Lucy Dreams


“Dad, the news is on.”

“Isn’t it always?  I can’t watch that.”

“Why don’t you like the news?”

“I don’t hate the news I just know what it is.”

“I didn’t say you hated it.”

“Ok I hate it.”

“Why do you hate it.”

“Because someone I trust who worked in the news said being on the news had been a sick addiction for him and he felt bad about it.  Then I thought about it and realized how simple it was.”

“What did they say?”

“What we call news they call TBC or Time Between Commercials. It’s not made to inform, it’s made to keep you watching through the commercials.   They will do almost anything to keep us watching through a commercial or maintain an endowment.  The arguments aren’t real.”

“But what about bad stuff that gets reported?  What about all the killings?”

“What about it?”

“We need to know.”

“Why?”

“To be safe.”

“No.”

“No?”

“Sit down.”

He sat.

“This morning, I tried remembering what I’d dreamt last night.”

“Dad.”

“No, listen.  I wanted to write it down.”

“Why?”

“To find out who I am.”

“You’re dad.”

His boy could make him laugh.  “All I could remember was waking up and falling back asleep a bunch of times.  It wasn’t until I was sipping coffee this morning that I realized I hadn’t been fully waking up.  I’d been in between wake and sleep.  I’d been dreaming about dreaming.  I wonder if that’s what happens when we die.  Maybe we wake up from a dream.  I think there are levels to this thing.  I think dreams are real and so is this, even if it’s just another kind of dream.  And maybe that’s more important to know for some than others.”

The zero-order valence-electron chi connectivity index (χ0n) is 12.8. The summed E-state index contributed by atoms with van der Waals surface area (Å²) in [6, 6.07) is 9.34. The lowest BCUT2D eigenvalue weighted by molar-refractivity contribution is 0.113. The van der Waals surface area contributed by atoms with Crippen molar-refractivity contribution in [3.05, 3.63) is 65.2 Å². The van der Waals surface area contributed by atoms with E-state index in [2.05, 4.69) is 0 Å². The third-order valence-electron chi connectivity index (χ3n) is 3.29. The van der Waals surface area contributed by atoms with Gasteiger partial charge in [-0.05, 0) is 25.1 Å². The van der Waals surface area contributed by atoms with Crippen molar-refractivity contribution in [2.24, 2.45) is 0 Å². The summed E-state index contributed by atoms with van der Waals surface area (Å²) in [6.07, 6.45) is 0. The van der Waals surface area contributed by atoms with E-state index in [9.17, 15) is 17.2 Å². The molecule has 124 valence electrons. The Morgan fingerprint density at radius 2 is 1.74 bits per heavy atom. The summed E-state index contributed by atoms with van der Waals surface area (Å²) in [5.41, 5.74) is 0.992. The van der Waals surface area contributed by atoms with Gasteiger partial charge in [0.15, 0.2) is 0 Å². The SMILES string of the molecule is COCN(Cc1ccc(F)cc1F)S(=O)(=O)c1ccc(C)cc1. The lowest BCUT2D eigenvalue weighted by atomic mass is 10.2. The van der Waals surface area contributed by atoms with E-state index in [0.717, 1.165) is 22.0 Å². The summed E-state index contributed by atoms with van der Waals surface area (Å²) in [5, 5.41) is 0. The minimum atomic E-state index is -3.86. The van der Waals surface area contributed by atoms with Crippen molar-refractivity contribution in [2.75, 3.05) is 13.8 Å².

“Like who?”

“Like lots of people—imagine you were in prison for something you didn’t do.”

“Are you afraid to die?”

“It’s natural to be afraid—like being hungry or thirsty.  Dreaming proves how little we know about life.  It’s basic and it happens every night whether you remember or not.  Some part of us is there all the time, or I wouldn’t remember the dreams would I?”

“So you’re afraid.”

“I’m afraid.”

“Then why is the news here if it’s so bad?  Why does it happen?”

“Think of society as a bed of roses.  A gardener waters the roses to make them grow.  He doesn’t want to wait for the rain.  The news is how we water society.  We want to grow the economy faster than it would on its own.  That’s human nature.  The news waters our attention and the attention turns to buying things that pass before our eyes.  I’m not saying it’s bad or good.  I’m saying don’t watch it.  There are better ways to help.  Being informed is way overrated.  It never fed anyone.  I saw hundreds of homeless people today.”

“Dad.”

“Sorry.”

“I see Lucy dream, sometimes.”

“Me too, he said.  She growls low and whimpers—I haven’t seen her laugh yet like I do.”

The boy smiled.

“But we’re not afraid for her when she does, are we.  We know she’ll wake up.  Maybe somebody sees us, too, you know—who doesn’t worry, even when we cry, because they know we’ll be waking up before too long.”

“And everything will be OK?”

“Sure, sure.”

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